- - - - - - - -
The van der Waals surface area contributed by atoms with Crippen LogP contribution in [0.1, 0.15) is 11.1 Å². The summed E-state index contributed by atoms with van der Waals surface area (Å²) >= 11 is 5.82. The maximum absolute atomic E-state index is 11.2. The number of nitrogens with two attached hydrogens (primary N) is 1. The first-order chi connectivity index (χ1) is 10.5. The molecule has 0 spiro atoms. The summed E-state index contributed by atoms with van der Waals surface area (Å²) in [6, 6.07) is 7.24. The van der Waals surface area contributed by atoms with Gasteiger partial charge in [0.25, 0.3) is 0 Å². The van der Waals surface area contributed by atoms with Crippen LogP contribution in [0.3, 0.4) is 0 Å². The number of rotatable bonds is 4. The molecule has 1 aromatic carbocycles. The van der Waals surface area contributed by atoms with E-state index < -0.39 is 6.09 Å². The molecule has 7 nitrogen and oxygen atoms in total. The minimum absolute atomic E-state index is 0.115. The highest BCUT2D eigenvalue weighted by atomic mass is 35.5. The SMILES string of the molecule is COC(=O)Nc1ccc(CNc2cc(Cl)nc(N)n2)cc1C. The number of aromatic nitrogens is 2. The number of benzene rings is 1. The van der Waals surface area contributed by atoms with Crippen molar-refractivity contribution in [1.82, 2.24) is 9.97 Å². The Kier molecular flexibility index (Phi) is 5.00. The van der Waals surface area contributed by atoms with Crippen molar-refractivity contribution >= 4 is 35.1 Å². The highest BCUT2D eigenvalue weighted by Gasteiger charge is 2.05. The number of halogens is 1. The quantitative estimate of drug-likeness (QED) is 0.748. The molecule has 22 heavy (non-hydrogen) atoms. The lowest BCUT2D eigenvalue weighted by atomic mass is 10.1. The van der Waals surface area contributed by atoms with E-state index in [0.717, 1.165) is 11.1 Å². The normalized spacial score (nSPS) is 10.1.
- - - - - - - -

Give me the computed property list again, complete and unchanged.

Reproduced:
The van der Waals surface area contributed by atoms with Crippen LogP contribution in [0.1, 0.15) is 11.1 Å². The summed E-state index contributed by atoms with van der Waals surface area (Å²) >= 11 is 5.82. The maximum absolute atomic E-state index is 11.2. The number of nitrogens with two attached hydrogens (primary N) is 1. The first-order chi connectivity index (χ1) is 10.5. The molecule has 0 spiro atoms. The summed E-state index contributed by atoms with van der Waals surface area (Å²) in [6, 6.07) is 7.24. The van der Waals surface area contributed by atoms with Gasteiger partial charge in [0.25, 0.3) is 0 Å². The van der Waals surface area contributed by atoms with Crippen LogP contribution in [0.3, 0.4) is 0 Å². The number of rotatable bonds is 4. The molecule has 1 aromatic carbocycles. The van der Waals surface area contributed by atoms with E-state index < -0.39 is 6.09 Å². The molecule has 7 nitrogen and oxygen atoms in total. The minimum absolute atomic E-state index is 0.115. The highest BCUT2D eigenvalue weighted by atomic mass is 35.5. The SMILES string of the molecule is COC(=O)Nc1ccc(CNc2cc(Cl)nc(N)n2)cc1C. The number of aromatic nitrogens is 2. The number of benzene rings is 1. The van der Waals surface area contributed by atoms with Crippen molar-refractivity contribution in [1.82, 2.24) is 9.97 Å². The Kier molecular flexibility index (Phi) is 5.00. The van der Waals surface area contributed by atoms with Crippen molar-refractivity contribution >= 4 is 35.1 Å². The highest BCUT2D eigenvalue weighted by Gasteiger charge is 2.05. The number of halogens is 1. The quantitative estimate of drug-likeness (QED) is 0.748. The molecule has 22 heavy (non-hydrogen) atoms. The lowest BCUT2D eigenvalue weighted by atomic mass is 10.1. The van der Waals surface area contributed by atoms with E-state index in [0.717, 1.165) is 11.1 Å². The normalized spacial score (nSPS) is 10.1.